4. Oracle also does not have “intelligent applications.” Oracle has several applications that they acquired because Oracle is not capable of developing effective applications internally.

These are critical points because Larry Ellison tells multiple lies in just one paragraph. So before we get to Larry Ellison’s claim around Vishal Sikka, we should first appreciate that everything that Larry Ellison has said in this paragraph is false. Obviously, this does not bode well for anything else we will fact check. But who knows, maybe Larry inserted one true thing in the paragraph.

Larry’s Unending Verbal Diarrhea Of Lies

Now let us get to why Larry Ellison has told so many lies in this paragraph.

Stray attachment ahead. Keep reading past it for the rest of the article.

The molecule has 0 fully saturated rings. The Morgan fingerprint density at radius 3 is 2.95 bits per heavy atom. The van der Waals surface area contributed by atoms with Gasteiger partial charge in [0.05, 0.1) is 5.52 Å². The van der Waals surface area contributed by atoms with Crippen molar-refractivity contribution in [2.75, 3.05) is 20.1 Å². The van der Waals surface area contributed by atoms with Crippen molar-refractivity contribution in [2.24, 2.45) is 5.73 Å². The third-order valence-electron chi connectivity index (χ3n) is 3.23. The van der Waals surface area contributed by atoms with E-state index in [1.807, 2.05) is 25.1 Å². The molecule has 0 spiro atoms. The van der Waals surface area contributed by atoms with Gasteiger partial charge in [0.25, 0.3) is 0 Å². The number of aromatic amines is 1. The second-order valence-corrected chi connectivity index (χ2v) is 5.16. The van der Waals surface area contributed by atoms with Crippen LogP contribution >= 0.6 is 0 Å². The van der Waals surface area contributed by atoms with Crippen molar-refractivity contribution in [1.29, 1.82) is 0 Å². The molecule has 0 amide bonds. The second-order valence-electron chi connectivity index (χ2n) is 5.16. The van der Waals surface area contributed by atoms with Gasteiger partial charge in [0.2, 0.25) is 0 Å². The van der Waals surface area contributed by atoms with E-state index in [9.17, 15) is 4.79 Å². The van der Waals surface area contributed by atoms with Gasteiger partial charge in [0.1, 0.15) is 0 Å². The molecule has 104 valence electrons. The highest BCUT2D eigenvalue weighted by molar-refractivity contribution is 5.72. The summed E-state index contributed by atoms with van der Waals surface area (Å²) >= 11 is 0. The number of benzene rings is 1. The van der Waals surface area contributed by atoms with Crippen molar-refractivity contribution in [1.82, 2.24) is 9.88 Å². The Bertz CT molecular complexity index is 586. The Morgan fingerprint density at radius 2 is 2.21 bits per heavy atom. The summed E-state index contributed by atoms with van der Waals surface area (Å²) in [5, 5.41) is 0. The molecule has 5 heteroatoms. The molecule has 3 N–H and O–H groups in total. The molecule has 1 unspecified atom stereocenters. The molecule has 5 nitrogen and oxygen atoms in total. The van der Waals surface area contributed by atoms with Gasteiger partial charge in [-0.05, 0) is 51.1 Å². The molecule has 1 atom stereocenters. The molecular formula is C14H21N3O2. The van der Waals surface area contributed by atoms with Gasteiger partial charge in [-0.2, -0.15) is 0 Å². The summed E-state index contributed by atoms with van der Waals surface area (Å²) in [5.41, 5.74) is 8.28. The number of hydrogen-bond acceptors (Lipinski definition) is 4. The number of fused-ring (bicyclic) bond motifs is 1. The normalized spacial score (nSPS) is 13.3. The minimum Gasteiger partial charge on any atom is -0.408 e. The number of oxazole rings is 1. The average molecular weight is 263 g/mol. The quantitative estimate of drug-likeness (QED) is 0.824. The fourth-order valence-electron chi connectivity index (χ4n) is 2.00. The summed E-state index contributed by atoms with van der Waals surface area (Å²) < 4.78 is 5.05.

Well, Oracle is using trying to get maximum PR benefit from the announcement, and they know this announcement will be carried and repeated uncritically in many outlets. Therefore, the strategy is to incorporate as many marketing elements into the PR release as possible. Most media outlets employ journalists who have never worked in IT, and they are will repeat whatever is in the press release.

Hence we get to the claim about Vishal Sikka supposedly being a world expert in AI. Notice that The Economic Times of India did not say who said this. It simply included the statement so that it seems as if it is a claim made by India’s Economic Times.

Oracle marketing must have been over the moon when they saw how uncritically this claim was accepted!